Sunday, March 09, 2008

LOST and the Gospel

Religious law is all the same. Whether it is Jewish law, Shariah law or Puritan law; it is designed to make the strong look good and the weak look wicked. When the disciples 'harvested' corn on the Sabbath (Matt 12:1) the Pharisees accused them of unlawfulness. Exodus 31:15 says that anyone who does any work on the Sabbath must be put to death. Jesus, who fulfilled the Law completely must have been expected to start stoning Peter, James and John and the rest. Instead he condemns the Pharisees. Treating them like schoolchildren he mocks them, "Haven't you read your Bible?" Then he quotes three Old Testament examples concerning Prophet, Priest and King. The King is King David who ate the Shew Bread (that should not have been eaten except by the priests) when he was on the run from Saul at Nob. The Priests are of course kept especially busy on the Sabbath. The Prophet is Hosea from whom Jesus quotes, "I desire mercy, not sacrifice." (Hos 6:6). That passage from Hosea begins, "Come let us return to the LORD," but I fear that our churches turn sinners away with their emphasis on respectability.

I have been watching the TV series, LOST on DVD. I have almost finished up to the end of the third season. Some might find it low-brow trash and that I should be reading 'Wuthering Heights' and 'The Millon the Floss' but I find it compulsive stuff.

For those who don't know, the premise is that a flight from Sydney to Los Angleles goes down over the Pacific, but there are survivors that turn up on a mysterious island (that looks a bit like rural Hawaii). The island has many mysterious powers: a paraplegic begins to walk, a cancer patient is cured. It also has many strange artefacts, signs of some sort of peace project with strange scientific experiments from the 1980s. However, of more importance is the presence of the 'Others', inhabitants who steal the survivors' children and some of their number who were on a list. Those left behind mostly seem to be very flawed characters. Many are murderers, but others have other besetting sins like gluttony, theft, lying, hatred of parents and adultery. Nevertheless, despite their evil deeds they seem to be very engaging characters and as we see their back-stories we see that there are often extenuating circumstances for their behaving as they did.

On particular character, Mr Eko, is apparently a Nigerian Catholic priest (Eko is thw name of the settlement that eventually became Lagos). In his back-story we learn that as a boy gangsters came into his village stealing children as recruits. His younger brother was ordered to shoot an old man or be killed himself. To save his brother, Eko takes the gun and shoots the old man himself. this begins his life as a gangster while his brother, Yemi, becomes a priest.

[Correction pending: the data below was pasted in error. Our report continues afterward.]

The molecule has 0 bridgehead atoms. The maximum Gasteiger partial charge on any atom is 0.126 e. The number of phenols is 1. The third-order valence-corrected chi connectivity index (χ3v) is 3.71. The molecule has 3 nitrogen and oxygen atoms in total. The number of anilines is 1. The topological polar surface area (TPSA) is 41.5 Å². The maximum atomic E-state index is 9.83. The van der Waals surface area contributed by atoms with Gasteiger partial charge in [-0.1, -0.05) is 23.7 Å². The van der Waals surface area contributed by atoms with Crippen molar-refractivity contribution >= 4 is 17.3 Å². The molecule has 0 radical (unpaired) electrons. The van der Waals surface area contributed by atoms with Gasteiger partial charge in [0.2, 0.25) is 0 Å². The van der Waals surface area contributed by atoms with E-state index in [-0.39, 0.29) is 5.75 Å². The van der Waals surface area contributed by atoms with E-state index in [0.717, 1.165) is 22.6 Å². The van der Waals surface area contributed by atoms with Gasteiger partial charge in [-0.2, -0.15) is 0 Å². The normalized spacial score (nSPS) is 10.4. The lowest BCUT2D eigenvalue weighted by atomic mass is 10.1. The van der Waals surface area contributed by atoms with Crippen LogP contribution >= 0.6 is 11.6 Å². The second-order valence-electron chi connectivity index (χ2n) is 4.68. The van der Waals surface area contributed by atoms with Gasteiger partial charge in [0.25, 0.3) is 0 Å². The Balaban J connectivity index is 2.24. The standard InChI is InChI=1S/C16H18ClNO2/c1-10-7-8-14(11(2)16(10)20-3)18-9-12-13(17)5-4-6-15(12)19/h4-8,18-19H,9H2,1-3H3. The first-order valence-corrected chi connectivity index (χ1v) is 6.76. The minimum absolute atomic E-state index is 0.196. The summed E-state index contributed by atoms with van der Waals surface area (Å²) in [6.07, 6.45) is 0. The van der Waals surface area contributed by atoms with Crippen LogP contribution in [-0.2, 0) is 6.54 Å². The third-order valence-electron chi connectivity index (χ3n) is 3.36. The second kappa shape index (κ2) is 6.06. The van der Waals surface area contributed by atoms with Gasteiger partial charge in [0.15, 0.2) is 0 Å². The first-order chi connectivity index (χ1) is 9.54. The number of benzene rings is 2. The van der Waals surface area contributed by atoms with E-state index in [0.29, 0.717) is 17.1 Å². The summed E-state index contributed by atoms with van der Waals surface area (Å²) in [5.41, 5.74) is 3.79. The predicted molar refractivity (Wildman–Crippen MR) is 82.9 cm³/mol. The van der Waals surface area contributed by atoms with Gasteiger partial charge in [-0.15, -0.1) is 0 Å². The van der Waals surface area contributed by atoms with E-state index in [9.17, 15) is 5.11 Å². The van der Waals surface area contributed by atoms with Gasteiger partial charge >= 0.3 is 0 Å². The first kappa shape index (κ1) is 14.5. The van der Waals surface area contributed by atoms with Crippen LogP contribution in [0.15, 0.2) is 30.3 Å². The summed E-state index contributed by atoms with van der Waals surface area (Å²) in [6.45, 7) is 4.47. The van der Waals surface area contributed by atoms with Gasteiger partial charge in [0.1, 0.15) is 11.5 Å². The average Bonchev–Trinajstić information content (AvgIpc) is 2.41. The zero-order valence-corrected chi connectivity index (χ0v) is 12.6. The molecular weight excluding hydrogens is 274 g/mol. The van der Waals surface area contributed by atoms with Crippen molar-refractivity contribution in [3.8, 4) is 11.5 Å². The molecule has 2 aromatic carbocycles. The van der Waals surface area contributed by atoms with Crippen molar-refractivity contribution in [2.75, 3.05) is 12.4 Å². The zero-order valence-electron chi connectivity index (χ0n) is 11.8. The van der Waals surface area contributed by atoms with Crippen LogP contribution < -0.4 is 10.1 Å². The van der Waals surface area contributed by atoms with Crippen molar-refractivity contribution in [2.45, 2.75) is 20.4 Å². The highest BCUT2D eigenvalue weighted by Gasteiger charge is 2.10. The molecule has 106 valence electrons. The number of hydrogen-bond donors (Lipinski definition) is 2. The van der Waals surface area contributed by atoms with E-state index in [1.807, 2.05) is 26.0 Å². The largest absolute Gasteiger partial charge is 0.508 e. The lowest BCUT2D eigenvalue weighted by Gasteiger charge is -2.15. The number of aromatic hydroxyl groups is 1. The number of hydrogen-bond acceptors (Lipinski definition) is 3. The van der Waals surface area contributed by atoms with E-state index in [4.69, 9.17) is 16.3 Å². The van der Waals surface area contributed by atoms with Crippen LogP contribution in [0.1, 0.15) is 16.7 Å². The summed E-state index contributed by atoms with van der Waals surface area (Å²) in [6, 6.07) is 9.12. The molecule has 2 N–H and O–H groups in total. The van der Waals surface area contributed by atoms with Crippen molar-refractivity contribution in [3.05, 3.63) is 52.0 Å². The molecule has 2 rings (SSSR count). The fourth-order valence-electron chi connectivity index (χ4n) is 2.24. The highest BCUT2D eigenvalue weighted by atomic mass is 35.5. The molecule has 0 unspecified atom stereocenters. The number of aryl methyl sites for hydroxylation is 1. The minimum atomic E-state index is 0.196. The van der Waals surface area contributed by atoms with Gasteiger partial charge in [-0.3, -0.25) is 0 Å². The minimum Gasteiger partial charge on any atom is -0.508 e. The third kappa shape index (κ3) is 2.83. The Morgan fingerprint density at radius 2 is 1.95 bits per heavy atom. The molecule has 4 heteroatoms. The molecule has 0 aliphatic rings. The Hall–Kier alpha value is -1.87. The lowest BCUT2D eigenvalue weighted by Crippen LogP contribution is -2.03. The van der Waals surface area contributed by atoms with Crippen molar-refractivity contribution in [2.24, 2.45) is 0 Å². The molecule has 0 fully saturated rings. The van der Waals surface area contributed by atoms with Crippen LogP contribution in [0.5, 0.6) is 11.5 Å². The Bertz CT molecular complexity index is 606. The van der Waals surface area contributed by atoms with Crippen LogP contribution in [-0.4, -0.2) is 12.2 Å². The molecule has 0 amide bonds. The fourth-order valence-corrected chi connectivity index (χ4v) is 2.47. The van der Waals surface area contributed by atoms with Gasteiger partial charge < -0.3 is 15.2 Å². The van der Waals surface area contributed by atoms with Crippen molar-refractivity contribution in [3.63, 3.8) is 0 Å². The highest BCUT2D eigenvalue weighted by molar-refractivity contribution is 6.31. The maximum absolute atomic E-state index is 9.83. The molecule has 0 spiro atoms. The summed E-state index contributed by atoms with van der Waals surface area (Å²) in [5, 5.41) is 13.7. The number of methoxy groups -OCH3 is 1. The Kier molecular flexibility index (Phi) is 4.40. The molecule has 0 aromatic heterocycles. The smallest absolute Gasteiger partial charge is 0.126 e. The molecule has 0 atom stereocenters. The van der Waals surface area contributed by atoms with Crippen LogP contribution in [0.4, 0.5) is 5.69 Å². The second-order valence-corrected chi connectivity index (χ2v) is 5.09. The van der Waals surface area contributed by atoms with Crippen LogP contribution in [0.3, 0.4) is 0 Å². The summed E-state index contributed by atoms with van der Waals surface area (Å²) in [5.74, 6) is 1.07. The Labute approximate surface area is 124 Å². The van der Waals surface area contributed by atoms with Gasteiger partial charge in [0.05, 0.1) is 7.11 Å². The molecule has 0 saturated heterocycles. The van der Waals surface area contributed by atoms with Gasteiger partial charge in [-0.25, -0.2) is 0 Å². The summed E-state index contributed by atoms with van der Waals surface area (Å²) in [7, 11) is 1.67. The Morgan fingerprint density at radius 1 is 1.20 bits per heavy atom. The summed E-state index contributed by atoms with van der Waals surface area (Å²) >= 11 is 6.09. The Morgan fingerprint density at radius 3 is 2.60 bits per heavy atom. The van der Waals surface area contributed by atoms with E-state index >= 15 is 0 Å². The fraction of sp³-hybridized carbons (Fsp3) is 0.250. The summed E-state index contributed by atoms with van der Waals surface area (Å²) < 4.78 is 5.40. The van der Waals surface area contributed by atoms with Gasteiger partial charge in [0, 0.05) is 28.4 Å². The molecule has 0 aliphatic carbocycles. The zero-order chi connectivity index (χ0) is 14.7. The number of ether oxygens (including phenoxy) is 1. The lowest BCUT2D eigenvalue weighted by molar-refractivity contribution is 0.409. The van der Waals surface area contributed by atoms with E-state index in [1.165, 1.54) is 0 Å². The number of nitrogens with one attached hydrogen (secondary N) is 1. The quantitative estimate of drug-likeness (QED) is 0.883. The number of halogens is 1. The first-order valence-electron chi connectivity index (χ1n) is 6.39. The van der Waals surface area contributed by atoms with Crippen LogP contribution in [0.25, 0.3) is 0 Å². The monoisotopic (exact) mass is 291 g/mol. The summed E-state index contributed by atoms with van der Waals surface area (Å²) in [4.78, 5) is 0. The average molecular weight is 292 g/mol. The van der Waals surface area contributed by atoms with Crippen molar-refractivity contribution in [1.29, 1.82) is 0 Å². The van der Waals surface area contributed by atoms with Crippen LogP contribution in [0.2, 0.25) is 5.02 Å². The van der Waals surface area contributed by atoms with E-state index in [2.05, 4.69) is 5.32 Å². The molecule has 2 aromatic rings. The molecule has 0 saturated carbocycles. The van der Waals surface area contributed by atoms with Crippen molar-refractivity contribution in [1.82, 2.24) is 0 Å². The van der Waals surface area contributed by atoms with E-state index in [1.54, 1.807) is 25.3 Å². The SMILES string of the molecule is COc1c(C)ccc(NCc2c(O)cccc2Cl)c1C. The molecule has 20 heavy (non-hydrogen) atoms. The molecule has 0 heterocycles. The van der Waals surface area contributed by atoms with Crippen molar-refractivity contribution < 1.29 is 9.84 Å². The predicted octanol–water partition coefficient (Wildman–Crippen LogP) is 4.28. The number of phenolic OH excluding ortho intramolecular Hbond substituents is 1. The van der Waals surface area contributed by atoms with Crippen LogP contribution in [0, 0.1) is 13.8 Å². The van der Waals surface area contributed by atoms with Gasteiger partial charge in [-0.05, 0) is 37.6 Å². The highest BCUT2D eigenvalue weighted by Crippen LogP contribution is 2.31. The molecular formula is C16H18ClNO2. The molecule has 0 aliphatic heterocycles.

Eko now a fully fledged gangster leader asks Yemi to help him smuggle heroin by giving him a large number of Virgin Mary statues to hide it in, and also the use of the plane, in return for a large sum of money. When Yemi refuses, Eko threatens to burn the church down if he doesn't sign documents that allow him and his henchmen to appear as priests. Yemi reluctantly agrees. However as they try to board the plane Yemi is shot by the army and Eko mistaken for a real priest; he returns as Yemi's replacement to the village. Here, he commits further 'justifiable' homicides. Eventually he finds himself among the survivors on the island. Even here he cannot keep from killing. Eventually seeking absolution he sees an apparition of his dead brother who urges him to confess and repent. His reply is, "I have nothing to confess. I did what I had to do." Then appears the 'monster' which kills him.

Goodness knows what this series is about. The island apparently does not represent purgatory or Hell. But it does bring home certain undeniable points, 1 All have sinned and fallen short of the glory of God. 2 Most of us can point to extenuating circumstances to excuse our sin. 3 Excuses won't wash. 4 We are responsible for our own behavior.

Paul sums up how we should behave in Colossians chapter 3:Therefore, as God's chosen people, holy and dearly loved, clothe yourselves with compassion, kindness, humility, gentleness and patience. Bear with each other and forgive whatever grievances you may have against one another. Forgive as the Lord forgave you. And over all these virtues put on love, which binds them all together in perfect unity.

That way we will accept sinners into our churches, churches who don'y are like hospitals that turn away patients.


Anonymous said...

I've tried to get into Lost but it seems too much of a mish-mash. This year the characters are apparently time-traveling back to the United States while still being on the island?

I find "24" to be very exciting and interesting. I doubt it has any religous overtones and it is quite violent, but it's pretty exciting as well.

Shari said...

They have switched from flashBACKS to flashFORWARDS. I don't think it is time travel, but rather a way of telling a story (to the viewers) which has already happened from different perspectives. I have watched since the series began and the spiritual parallels have always been there. (I burned out on 24.) I enjoyed reading your comments, Dr. Hamblin!